Marc. Chill out. 1) I now understand what collusive attacking is.
2) Where on Gods green earth did I come to the belief that you could not see it? From you, thats where, you said it yourself.
3)Only rants like this, and collusive attacking and belittling give me the idea that maybe I do 'know' more than some here. Why don't I bring in some sumo wrestlers?
Didn't realize some are so childish and disrespectful. My fault. I apologize. G.
Please allow me to offer you a constructive re-frame to this response.
1) Instead of me "chilling out", maybe you should ramp it up. Words like connection, Ki,...... are nice and fuzzy things to explore in a gentle, collusive environment and simply do not offer a pathway to utilizing these necessary skills in the middle of chaos and conflict. You stated that the videos posted were how you ran your classes. That pattern of training simply does not translate to functional effectiveness in the midst of a real conflict. I suggest that you find some way to communicate with, or research the experiences of teachers who did train under O'Sensei to get an idea as to what that training environment was like. Practicing in your manner is your choice. Acting as a teacher implies a far greater degree of responsibility that can directly effect the health and well-being of your students.
2) I saw and understood quite well what was and what was not going on in your video clips. If you think that my response was a "rant" then that says an awful lot in regards to your ability to function in the midst of true conflict. Your belief that maybe you do "know more" than others on this forum has yet to be observed through your video clips and writings. Both demonstrate a place in your training where a little knowledge and experience is being interpreted as far beyond what is really there. That is not a safe place to be when having to actually rely on what you really do know. A sumo wrestler, along with the other possibilities that I did suggest would be helpful to you. Drop your defensiveness and find out how empty your "glass of experience" is. This is a very helpful tool. One that I regularly employ to find as many holes in my skill sets and understandings as I possibly can, so that I can work even harder to better develop my skill sets and understandings to the levels of my teachers.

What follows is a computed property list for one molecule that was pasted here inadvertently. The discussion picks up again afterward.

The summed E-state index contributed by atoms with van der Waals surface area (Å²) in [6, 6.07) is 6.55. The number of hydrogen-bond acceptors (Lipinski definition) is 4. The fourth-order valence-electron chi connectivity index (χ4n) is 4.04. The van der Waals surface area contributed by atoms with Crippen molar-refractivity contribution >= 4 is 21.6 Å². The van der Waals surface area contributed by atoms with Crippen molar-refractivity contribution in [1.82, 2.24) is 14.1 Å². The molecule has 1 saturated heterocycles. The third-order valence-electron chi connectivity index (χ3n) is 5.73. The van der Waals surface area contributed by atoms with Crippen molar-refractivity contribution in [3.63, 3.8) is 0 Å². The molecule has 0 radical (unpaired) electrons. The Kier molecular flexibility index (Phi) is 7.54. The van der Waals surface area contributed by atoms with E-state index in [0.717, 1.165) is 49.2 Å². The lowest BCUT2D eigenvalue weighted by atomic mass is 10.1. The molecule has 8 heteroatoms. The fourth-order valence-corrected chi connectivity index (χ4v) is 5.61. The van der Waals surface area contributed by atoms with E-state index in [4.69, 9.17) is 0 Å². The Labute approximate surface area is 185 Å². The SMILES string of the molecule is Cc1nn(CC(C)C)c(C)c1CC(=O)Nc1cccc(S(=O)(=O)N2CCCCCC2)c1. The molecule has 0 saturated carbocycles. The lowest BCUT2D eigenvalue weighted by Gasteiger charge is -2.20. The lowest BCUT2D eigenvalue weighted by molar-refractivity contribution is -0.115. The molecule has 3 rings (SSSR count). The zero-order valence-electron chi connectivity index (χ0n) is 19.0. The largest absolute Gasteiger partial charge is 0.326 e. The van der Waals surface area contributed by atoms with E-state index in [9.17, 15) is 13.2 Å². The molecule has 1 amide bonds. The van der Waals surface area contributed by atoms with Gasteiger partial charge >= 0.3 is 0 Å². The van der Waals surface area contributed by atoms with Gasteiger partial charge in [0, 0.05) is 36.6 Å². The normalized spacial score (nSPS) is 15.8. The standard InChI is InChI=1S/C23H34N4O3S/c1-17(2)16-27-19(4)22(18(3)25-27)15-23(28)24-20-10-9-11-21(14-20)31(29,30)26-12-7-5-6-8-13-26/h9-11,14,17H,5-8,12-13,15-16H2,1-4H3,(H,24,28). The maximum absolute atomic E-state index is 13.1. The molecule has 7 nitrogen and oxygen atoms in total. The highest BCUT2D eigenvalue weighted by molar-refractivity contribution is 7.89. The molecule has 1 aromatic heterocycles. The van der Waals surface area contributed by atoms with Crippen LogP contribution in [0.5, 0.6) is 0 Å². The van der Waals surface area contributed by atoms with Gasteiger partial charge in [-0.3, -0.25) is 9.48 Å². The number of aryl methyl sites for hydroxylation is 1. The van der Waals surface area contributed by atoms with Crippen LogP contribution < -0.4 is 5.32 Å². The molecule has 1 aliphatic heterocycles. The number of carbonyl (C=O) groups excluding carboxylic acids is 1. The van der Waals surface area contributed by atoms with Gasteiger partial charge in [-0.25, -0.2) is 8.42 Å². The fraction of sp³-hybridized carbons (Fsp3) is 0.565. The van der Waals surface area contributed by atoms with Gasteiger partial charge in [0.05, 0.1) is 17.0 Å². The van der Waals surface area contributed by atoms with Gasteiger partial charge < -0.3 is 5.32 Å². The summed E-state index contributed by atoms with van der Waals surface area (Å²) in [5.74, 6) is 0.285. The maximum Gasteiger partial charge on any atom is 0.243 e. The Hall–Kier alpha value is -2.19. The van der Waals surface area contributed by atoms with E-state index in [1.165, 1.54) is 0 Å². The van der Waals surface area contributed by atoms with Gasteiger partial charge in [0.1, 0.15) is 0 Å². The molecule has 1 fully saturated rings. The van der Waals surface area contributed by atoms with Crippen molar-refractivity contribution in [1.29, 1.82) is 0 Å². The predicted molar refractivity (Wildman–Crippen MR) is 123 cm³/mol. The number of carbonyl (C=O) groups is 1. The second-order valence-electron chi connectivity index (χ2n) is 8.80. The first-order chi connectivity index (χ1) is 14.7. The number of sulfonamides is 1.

3) Your reference to people being childish and disrespectful is simply your defensiveness trying to mask your own inadequacies that come across in a all-to-typical, passive-aggressive manner amongst Aikidoka. You have a foundation upon which you have the opportunity to develop and later teach Aikido. Stop sitting back and recounting all of your years of hard work to reach the level of enlightenment that you believed that you have reached. Go out and push yourself to discover where you really are. My suggestions to you were designed to push you in that direction. That is where real growth and progress lies. Many of us continue along this path in hopes of being able to better represent an art that is so inconsistently represented throughout the world. The more we discover, the more we discover how little we have uncovered and how much more there is to delve into so that real progress is achieved.
You are best served by dropping the apologies and pontifications and begin to push yourself in whatever manner possible to safely test the boundaries of your competence.
Believe it or not, we will still be here supporting you and pushing you to not give up when you truly come face-to-face with where you really are. The first Aiki Expo was the first of those profound wake-up calls for me. I still push myself harder and harder every year to find those wake-up calls.